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Keloid Scarring and Hair Transplants

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Hi community members,


I'm considering a FUE transplant but recently had an achillies repair (Jan 2013) on my achillies tendon and ended up scarring badly in the tendon and the incision. The surgeon told me I'm just one of those people that keloids and there's nothing I can do about it. Even though FUE is less invasive the idea of scarring of the follicular graft concerns me. Scarring would not only destroy the graft but also form visual scarring on the recipient sites.


I have a history of 3 keloids on my body, all of which occurred after traumatic injuries, 1) infected knee scrape which never got any medial treatment, 2) repaired achillies tendon, 3) a scab that kept accidentally scraping off and finally scarred. And there have been numerous (>25) deep cuts and scrapes that never scarred.


I consulted Dr. Bhatti in India via email and his opinion was that I should not experience any scarring from FUE and he has never had any FUE patients that scarred following transplants. He suggests keloid and hypertropic scars only occur over bony sites such as the sternum and shoulders.


I'm seeking council from any FUE surgeons, patients or experts that would have any knowledge to pass on to me regarding scarring following hair transplants.


I have attached a few pics of the keloids on my body.


- Prime







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Hi Prime,


It does look like you're a bit prone to hypertrophic scarring. Granted, comparing the blood supply, skin type, invasive nature, and method of closure in your tendon surgery to hair transplant surgery is different, but it still likely says something about your scarring tendency.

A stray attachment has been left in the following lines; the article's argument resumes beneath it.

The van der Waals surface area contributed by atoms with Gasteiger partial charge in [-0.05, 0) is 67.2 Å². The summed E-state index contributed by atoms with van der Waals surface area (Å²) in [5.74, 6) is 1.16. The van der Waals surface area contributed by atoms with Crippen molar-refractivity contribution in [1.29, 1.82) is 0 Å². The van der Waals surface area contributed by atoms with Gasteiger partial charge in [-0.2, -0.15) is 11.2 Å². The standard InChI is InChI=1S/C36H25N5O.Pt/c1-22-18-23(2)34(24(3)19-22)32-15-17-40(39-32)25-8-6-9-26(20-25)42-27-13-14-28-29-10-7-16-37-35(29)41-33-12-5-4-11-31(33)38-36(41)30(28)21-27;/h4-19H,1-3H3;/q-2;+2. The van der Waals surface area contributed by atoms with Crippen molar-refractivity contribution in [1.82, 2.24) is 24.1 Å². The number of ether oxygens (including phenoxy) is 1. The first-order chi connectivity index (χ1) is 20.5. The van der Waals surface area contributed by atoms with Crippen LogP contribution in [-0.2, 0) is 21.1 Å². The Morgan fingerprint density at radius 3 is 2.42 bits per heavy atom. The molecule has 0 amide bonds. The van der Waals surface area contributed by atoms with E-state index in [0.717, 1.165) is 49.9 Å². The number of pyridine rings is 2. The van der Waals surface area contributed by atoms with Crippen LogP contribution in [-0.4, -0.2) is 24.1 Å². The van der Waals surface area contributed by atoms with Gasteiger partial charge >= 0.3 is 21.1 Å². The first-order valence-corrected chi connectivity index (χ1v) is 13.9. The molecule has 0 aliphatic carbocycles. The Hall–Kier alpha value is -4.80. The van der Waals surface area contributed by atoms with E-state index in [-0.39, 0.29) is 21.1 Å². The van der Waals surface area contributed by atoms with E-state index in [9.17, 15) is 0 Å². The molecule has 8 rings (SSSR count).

While the amount of scarring is greatly reduced with FUE compared to strip surgery, calling it a scarless procedure, in my opinion, is inaccurate. However, I don't think the question is whether or not the procedure is scarless; I think the important question is whether or not you will experience hypertrophic scarring from the small circular incisions.


Frankly, I think this is a difficult question to answer. While it doesn't seem overly likely, you do have a tendency to scar poorly. Because of this, I really think it might be useful to undergo several other consultations and show the doctors these images during the meeting. Reviewing our recommended hair transplant surgeons may be a good place to start.


I hope this helps! Please feel free to ask any additional questions or send me a private message with any concerns.

"Doc" Blake Bloxham - formerly "Future_HT_Doc"


Forum Co-Moderator and Editorial Assistant for the Hair Transplant Network, the Hair Loss Learning Center, the Hair Loss Q&A Blog, and the Hair Restoration Forum


All opinions are my own and my advice does not constitute as medical advice. All medical questions and concerns should be addressed by a personal physician.

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It is hard to judge a Achilles tendon surgery because in that area scars generally do not come out great. The scar on your arm does not look like a keloid type scar. The scalp can have different healing properties compared to the body. It is very possible that you could have a very fine scar if the correct technique is used and the wound is closed under minimal tension.

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I am also interested in this as considering surgery myself and have one keloid scar on my knee - bad fall as a child. Presumably if you go for the non-strip method the chance of scarring at the back of the head will be minimised? Also are there any history/incidents of keloids in the recipient area? Many thanks,

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